Are lilacs by a little porch, the row of tulips red,
The peonies and pansies, too, the old petunia bed,
The grass plot where his children play, the roses on the wall:
'Tis these that make a soldier great.
He's fighting for them all.

'Tis not the pomp and pride of kings that make a soldier brave;
'Tis not allegiance to the flag that over him may wave;
For soldiers never fight so well on land or on the foam
As when behind the cause they see the little place called home.
Endanger but that humble street whereon his children run,
You make a soldier of the man who never bore a gun.
What is it through the battle smoke the valiant soldier sees?

The little garden far away, the budding apple trees,
The little patch of ground back there, the children at their play,
Perhaps a tiny mound behind the simple church of gray.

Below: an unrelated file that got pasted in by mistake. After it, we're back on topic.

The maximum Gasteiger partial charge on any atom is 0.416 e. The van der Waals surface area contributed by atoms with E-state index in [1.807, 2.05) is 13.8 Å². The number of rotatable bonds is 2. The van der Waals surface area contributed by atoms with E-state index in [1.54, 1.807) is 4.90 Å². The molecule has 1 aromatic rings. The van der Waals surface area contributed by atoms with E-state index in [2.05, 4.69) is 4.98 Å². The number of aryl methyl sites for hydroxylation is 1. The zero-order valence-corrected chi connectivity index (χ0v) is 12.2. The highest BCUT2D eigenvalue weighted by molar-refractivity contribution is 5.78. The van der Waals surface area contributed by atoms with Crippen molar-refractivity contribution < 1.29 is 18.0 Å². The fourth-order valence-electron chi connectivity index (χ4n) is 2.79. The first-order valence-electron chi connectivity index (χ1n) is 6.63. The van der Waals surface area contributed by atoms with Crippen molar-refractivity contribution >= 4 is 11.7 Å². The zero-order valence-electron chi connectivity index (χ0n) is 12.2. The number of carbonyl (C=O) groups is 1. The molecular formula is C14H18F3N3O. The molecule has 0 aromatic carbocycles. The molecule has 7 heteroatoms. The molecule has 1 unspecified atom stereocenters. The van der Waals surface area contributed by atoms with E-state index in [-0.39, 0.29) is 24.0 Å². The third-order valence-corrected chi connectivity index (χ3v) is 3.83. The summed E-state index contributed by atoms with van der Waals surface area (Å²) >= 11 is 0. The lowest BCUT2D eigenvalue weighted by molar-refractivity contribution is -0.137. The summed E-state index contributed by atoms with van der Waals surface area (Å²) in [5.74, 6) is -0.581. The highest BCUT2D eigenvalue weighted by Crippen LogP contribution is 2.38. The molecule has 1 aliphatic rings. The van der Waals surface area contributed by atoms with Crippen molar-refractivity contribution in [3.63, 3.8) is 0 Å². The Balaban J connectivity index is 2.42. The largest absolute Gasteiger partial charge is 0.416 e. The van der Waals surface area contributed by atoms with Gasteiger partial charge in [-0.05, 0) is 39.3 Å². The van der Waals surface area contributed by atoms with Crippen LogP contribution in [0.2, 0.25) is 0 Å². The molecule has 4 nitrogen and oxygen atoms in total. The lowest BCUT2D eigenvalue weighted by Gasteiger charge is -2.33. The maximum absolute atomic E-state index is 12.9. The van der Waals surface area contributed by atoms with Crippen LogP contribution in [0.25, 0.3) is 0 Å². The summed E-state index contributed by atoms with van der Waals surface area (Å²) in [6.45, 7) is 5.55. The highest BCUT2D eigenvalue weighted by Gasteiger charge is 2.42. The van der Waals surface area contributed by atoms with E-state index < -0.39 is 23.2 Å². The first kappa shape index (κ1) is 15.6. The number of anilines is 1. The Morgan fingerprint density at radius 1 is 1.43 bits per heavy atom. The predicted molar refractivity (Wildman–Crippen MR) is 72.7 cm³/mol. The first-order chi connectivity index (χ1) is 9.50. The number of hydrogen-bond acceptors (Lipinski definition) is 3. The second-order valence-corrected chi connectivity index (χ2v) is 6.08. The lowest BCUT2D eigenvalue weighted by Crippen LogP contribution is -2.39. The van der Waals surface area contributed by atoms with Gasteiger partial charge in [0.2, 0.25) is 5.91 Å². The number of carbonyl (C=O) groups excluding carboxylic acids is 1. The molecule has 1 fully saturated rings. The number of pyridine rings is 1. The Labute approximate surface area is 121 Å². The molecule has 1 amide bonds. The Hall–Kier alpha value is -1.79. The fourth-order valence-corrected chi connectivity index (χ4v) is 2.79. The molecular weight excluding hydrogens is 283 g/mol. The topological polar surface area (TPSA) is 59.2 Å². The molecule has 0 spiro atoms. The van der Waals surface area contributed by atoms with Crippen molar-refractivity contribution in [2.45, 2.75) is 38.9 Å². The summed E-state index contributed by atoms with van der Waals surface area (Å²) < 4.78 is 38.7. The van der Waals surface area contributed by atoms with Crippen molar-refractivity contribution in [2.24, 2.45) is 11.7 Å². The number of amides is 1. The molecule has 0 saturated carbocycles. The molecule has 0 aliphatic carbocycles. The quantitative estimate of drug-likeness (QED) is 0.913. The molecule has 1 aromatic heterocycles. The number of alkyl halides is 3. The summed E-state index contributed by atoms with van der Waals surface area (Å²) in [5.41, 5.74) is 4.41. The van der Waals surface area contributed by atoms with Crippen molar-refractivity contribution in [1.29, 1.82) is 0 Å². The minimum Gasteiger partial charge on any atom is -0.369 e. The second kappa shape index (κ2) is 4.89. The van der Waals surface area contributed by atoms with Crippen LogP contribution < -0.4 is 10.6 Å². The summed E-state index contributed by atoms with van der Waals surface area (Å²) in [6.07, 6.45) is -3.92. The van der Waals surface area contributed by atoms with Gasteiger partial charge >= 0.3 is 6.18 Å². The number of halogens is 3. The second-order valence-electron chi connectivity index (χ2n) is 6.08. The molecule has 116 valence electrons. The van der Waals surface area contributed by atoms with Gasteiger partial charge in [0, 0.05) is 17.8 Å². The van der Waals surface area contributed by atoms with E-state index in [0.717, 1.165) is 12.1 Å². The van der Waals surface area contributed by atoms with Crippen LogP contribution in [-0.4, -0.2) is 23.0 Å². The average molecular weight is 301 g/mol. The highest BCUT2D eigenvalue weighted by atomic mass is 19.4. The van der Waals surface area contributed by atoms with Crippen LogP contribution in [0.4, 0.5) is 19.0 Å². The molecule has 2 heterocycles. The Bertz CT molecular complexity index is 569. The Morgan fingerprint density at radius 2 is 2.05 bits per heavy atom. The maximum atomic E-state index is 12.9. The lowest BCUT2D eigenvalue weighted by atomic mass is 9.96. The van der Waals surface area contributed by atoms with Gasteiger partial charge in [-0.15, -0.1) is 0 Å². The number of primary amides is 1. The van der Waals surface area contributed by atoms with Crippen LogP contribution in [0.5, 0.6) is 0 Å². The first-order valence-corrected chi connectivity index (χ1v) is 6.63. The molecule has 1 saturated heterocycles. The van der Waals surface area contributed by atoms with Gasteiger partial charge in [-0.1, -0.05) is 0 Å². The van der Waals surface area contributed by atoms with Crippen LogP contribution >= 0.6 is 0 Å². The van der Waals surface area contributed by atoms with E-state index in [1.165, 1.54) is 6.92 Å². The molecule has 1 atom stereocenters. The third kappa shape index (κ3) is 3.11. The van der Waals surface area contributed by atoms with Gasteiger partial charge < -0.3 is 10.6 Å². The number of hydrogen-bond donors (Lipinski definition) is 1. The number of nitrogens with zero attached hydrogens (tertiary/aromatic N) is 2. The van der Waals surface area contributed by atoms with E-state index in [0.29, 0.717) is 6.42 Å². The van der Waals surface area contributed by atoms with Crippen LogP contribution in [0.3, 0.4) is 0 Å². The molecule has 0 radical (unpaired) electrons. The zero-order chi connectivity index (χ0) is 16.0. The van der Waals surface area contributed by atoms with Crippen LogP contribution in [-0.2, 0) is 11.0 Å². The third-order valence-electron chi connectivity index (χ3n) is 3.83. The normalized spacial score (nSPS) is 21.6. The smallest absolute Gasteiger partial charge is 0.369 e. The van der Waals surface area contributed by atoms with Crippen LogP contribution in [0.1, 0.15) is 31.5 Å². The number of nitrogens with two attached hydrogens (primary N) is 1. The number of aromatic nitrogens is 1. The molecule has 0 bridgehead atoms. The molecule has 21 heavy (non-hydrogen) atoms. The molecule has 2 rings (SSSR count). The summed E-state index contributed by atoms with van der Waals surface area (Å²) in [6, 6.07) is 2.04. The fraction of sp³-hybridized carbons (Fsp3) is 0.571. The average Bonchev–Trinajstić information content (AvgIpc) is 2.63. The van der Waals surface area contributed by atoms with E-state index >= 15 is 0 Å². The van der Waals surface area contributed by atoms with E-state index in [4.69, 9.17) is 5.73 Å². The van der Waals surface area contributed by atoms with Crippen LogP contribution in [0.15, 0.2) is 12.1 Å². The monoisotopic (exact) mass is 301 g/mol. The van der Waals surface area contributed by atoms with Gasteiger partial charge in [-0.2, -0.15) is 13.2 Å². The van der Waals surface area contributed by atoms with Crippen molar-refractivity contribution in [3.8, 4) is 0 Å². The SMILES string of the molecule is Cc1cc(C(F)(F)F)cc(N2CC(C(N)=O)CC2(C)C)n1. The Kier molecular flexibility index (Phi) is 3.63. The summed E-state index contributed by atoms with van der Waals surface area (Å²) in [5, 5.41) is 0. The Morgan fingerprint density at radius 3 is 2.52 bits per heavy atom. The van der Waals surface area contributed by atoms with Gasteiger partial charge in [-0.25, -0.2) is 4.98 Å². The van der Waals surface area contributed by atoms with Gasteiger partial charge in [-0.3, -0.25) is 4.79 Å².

The golden thread of courage isn't linked to castle dome
But to the spot, where'er it be — the humblest spot called home.
And now the lilacs bud again and all is lovely there
And homesick soldiers far away know spring is in the air;
The tulips come to bloom again, the grass once more is green,
And every man can see the spot where all his joys have been.

He sees his children smile at him, he hears the bugle call,
And only death can stop him now -- he's fighting for them all.

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We Stood For Freedom
Roger J. Robicheau
Former U.S. Army Specialist Fifth Class
We stood for freedom just like you
And loved the flag you cherish too
Our uniforms felt great to wear
You know the feel, and how you care.

In step we marched, the cadence way
The same is true with you today
Oh how we tried to do our best
As you do now, from test to test
How young we were and proud to be
Defenders of true liberty.

So many thoughts bind soldiers well
The facts may change, not how we jell